At 10 o’clock on a Saturday night, the Mariana Grajales park in downtown Havana pulses with a thumping beat. Young men in drooping trousers and women in miniskirts dance, raise their hands in the air and grind pelvis to pelvis amid whooping, clapping and coarse jokes.
risque dance style known as “perreo,” which translates loosely as
“dogging,” is associated with reggaeton, an up-tempo mix of reggae,
hip-hop and Latin rhythms that was popularized in Puerto Rico and has
become a mainstay on Cuban TV and radio.
Now, the music finds
itself squarely in the sights of critics who lament the genre’s
notoriously suggestive lyrics, steamy videos and sometimes misogynistic
Cuban authorities recently announced restrictions
reportedly declaring state-run recording studios and broadcasts
off-limits to songs with questionable lyrics. They also prohibit such
music in performance spaces subject to government control.
rules would theoretically apply to all genres, but it’s reggaeton that
leading cultural lights have singled out for criticism in official media
while warning of new rules governing “public uses of music.”
are also studying a bill to regulate the airwaves and performance
spaces. Artists would face potential sanctions for lyrics and
performances deemed too racy, although it’s not yet clear who would be
the official arbiters of taste or what penalties may be imposed.
has been decided,” said Danilo Sirio Lopez, director of the Cuban
Institute of Radio and Television, in a December speech to lawmakers.
“We will not play one more rude song, one more base song, one more song
with offensive lyrics or videos that attack or denigrate the image of
The proposal apparently falls short of an outright ban,
but in a country where the government is the main patron of the arts and
controls all airwaves, the threat of losing access to broadcasts,
production facilities and performance spaces sends a clear message to
reggaetoneros: Clean up your act, or else.
The past year’s hit
song, “Quimba Pa’ Que Suene,” by Los Principales, translates gently as
“Shake It So It Goes Off” and is a kind of homage to masturbation. The
video was uploaded to YouTube and heralded as “the new hymn of Cuban
youth,” and for the last year it could be heard booming at top volume at
private parties, school events and other get-togethers.
runaway smash “El Chupi Chupi,” by Osmani Garcia and various artists,
was also criticized for its creative wordplay about sexual acts. “Go on
make yourself pretty, and turn out the lights, the orgy has begun,” goes
one of the few lines printable in a family newspaper.
Officials, critics and the influential Cuban Women’s Federation complain both songs are vulgar and demeaning to women.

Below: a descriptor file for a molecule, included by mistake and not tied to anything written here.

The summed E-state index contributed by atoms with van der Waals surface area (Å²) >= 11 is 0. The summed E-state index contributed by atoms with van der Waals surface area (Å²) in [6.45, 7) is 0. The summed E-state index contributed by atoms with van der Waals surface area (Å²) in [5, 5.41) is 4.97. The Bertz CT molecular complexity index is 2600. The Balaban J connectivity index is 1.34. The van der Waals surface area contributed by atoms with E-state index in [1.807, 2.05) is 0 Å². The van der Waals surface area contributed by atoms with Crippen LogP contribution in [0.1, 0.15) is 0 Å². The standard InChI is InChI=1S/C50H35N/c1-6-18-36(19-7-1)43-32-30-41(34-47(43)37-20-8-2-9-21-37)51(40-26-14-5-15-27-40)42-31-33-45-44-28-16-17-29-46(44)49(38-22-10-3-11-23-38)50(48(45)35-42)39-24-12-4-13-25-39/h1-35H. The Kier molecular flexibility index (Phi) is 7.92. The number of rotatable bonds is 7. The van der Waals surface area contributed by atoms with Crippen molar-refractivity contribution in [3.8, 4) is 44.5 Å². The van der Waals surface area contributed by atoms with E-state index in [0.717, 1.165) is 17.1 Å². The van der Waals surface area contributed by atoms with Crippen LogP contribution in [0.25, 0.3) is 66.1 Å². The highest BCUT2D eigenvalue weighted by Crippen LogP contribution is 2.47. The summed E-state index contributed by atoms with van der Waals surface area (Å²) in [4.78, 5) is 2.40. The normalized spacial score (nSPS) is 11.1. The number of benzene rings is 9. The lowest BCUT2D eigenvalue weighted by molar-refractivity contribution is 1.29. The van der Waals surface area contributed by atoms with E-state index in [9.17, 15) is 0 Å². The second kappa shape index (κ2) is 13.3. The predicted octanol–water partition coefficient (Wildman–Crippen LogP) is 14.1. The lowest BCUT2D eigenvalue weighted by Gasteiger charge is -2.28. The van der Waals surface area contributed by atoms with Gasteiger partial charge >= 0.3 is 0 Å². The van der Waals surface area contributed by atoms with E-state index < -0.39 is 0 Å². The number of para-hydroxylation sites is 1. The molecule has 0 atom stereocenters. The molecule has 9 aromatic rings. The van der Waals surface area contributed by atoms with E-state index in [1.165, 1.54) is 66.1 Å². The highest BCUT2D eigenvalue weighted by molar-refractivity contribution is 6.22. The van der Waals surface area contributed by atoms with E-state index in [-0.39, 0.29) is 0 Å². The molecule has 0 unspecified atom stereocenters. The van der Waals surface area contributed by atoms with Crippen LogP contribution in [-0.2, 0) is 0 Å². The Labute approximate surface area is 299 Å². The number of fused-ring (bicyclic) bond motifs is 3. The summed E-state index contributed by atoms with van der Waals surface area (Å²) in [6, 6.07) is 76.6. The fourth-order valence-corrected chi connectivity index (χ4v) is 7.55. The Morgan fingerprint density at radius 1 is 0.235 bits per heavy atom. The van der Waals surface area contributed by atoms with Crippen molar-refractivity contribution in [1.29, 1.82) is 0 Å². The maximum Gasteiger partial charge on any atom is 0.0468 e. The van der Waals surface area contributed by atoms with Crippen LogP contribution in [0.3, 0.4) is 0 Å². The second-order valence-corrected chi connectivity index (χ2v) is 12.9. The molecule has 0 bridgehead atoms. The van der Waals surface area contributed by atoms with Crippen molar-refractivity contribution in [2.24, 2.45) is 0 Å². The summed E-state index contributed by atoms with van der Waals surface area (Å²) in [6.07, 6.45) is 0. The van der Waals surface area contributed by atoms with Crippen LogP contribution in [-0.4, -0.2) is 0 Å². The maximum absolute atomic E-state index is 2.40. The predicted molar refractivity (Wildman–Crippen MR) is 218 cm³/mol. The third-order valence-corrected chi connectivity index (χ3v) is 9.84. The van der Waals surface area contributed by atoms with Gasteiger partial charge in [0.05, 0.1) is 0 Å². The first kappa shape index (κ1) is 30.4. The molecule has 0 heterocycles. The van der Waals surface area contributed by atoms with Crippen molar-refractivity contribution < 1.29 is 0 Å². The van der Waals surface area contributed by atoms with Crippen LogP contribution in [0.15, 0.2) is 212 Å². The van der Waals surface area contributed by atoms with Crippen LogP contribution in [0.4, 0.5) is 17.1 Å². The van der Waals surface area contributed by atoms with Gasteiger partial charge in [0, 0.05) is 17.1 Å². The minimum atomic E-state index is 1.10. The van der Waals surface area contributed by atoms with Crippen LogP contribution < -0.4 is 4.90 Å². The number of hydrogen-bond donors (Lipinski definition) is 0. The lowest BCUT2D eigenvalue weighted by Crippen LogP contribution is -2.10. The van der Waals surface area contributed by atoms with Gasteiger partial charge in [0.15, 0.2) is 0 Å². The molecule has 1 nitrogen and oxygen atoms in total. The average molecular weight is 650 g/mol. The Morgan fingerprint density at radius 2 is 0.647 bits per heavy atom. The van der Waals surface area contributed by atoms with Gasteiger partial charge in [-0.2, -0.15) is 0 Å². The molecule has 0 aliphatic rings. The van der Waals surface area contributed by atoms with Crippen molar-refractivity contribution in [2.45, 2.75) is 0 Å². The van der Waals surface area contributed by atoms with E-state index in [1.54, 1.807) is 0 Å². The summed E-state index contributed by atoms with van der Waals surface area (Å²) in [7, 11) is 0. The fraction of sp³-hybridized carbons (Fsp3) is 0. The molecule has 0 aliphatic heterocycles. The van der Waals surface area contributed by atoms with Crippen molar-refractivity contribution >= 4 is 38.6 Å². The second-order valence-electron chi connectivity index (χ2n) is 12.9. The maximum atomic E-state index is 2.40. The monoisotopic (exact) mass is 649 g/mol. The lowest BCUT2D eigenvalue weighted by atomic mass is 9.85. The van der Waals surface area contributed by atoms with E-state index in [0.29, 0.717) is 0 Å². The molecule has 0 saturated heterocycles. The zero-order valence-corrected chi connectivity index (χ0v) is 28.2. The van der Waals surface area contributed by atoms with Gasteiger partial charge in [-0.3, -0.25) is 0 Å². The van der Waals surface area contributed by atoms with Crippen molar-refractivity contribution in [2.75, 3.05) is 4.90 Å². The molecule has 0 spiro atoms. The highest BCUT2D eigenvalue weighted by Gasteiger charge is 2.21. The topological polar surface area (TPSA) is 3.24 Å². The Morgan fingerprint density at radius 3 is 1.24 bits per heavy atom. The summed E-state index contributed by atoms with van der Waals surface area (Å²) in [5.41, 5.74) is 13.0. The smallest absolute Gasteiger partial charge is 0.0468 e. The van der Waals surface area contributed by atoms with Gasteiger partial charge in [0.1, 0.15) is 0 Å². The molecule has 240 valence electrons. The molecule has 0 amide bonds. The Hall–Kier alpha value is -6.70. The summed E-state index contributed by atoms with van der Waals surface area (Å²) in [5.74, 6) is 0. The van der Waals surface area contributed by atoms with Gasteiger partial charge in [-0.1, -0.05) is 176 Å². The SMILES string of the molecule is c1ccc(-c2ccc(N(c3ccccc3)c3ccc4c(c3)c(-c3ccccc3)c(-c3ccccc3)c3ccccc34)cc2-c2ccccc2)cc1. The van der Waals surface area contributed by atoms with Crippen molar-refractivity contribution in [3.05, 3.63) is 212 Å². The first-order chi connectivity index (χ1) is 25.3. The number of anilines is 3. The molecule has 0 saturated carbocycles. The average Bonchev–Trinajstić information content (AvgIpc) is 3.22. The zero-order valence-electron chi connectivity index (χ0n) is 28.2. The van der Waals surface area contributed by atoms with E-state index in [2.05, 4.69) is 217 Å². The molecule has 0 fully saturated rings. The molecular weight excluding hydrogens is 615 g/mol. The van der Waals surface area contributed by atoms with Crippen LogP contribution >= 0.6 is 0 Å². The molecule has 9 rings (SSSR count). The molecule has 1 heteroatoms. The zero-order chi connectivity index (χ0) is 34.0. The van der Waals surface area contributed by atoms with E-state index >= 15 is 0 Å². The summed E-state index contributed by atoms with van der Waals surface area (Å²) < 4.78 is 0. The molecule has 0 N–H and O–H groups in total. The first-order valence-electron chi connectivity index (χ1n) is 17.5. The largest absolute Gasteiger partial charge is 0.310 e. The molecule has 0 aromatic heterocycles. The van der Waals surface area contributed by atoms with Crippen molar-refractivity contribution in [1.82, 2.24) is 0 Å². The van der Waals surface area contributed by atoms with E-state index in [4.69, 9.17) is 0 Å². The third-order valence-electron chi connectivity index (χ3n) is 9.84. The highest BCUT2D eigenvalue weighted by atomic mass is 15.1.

everyone is free to listen in private to whatever music they want,”
said Orlando Vistel, president of the Cuban Music Institute, an arm of
the Culture Ministry that promotes music. “But that freedom does not
include the right to reproduce it and play it in state or private
restaurants or cafeterias, public buses or public spaces in general.”
unique political and economic model may have cut many off from the
Internet and other global phenomena, but they haven’t insulated the
island from all of the region’s trends, said Roberto Zurbano, a promoter
at the government-run cultural institute Casa de las Americas.
Reggaeton’s popularity on the island is a product of those influences,
“Reggaeton is a music that very much reflects the era,
an era of marginalization,” Zurbano said. “In general reggaeton is about
the poor people of the Caribbean, with its poverty, violence,
precariousness, machismo,Find detailed product information for howo spare parts and other products. the avalanche of television, consumerism, the lack of values.”
also credit reggaeton’s popularity to its simple but catchy beat. And
they say it’s here to stay, as evidenced by artists from other genres
such as salsa incorporating the sound into their music.
easy to dance to. ... It should be no surprise that it has caught on so
easily among young people,” said Raul Fernandez, a professor at the
School of Social Sciences of the University of California, Irvine, who
has written about Cuban music.
“The lyrics to dance music are often not exemplary in a literary sense,High quality stone mosaic tiles.” he added, but “people aren’t going to dance in order to be educated by the lyrics.”
Indeed, some fans barely notice the slangy, rapid-fire lyrics, or say it’s not the main attraction.